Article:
Archive for Kamis, 14 Mei 2009

Detection of Campylobacter in Air Samples May Offer New Monitoring System for Broiler Flocks

Kamis, 14 Mei 2009 5 komentar

New research from Denmark suggests a promising method using air samples to continuously monitor broiler flocks for the presence of the foodborne pathogen Campylobacter. The findings are reported in the April 2009 issue of the journal Applied and Environmental Microbiology.

Campylobacter is one of the most common cause of diarrheal illnesses in humans worldwide. Research estimates that about half of the cases of human Campylobacteriosis originate from livestock, with poultry considered to be the most important source of infection. The slow and complicated process of detecting Campylobacter through culture-based identification has emphasized the need for more efficient detection devices and methodologies.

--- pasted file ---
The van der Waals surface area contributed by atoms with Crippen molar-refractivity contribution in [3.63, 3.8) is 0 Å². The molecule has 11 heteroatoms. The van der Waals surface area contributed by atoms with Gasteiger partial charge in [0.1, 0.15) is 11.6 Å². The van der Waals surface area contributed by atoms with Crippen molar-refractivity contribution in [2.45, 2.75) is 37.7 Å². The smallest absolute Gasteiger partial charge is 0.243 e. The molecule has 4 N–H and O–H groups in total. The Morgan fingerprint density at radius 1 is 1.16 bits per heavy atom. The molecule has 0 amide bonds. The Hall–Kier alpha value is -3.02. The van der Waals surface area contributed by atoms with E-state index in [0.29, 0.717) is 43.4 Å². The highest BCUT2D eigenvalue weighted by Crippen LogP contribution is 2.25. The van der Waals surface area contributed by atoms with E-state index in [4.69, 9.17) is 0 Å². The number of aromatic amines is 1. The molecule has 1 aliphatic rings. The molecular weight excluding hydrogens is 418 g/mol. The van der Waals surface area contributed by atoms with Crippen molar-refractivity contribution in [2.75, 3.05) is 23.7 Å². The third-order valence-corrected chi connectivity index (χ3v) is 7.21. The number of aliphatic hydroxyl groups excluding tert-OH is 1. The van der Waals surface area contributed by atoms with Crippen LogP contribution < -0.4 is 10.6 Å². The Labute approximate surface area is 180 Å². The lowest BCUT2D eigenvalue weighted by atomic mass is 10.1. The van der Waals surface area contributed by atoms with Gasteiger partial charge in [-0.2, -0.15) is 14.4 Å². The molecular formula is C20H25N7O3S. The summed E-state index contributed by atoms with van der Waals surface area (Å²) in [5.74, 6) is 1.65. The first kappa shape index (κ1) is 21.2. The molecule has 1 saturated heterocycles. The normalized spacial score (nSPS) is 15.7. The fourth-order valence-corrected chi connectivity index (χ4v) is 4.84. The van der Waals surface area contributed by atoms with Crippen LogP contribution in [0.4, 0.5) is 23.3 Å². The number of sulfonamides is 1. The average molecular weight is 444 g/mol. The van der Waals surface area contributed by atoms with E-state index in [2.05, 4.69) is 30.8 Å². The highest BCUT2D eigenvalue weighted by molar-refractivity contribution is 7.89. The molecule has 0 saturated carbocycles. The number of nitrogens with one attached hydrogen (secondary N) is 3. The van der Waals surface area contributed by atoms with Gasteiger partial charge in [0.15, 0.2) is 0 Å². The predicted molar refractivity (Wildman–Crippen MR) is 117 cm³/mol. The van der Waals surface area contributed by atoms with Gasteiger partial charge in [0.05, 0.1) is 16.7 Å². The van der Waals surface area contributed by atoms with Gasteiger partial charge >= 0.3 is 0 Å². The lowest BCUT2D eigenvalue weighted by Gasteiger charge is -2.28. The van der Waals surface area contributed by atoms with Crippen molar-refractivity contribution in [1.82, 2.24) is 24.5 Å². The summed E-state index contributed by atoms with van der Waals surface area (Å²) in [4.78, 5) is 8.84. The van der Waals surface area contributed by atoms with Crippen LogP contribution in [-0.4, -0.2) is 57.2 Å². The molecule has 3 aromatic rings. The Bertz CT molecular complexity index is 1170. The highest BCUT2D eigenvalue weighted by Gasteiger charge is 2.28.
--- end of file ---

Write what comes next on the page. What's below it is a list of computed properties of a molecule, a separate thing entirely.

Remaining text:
In the study researchers used the PCR method to detect Campylobacter in feces, dust, and air samples during the lifetime of broiler flocks in two poultry houses. Results showed that the sensitivity of detection of Campylobacter in air samples was comparable to detection in the other sample materials. Further monitoring of airborne particles in six poultry houses suggested that aerodynamic conditions depended on the age of the chickens, but were very comparable among different poultry houses. Lastly, researchers found that Campylobacter could be detected by PCR method in air samples collected only during the hanging stage of the slaughter process.

“The exploitation of airborne dust in poultry houses as a sample material for the detection of Campylobacter and other pathogens provides an intriguing possibility, in conjunction with new detection technologies, for allowing continuous or semicontinuous monitoring of colonization status,” say the researchers.

Journal reference:

K.N. Olsen, M. Lund, J. Skov, L.S. Christensen, J. Hoorfar. 2009. Detection of Campylobacter bacteria in air samples for continuous real-time monitoring of Campylobacter colonization in broiler flocks. Applied and Environmental Microbiology, 75. 7: 2074-2078.

SOURCE:  American Society for Microbiology via EurekAlert!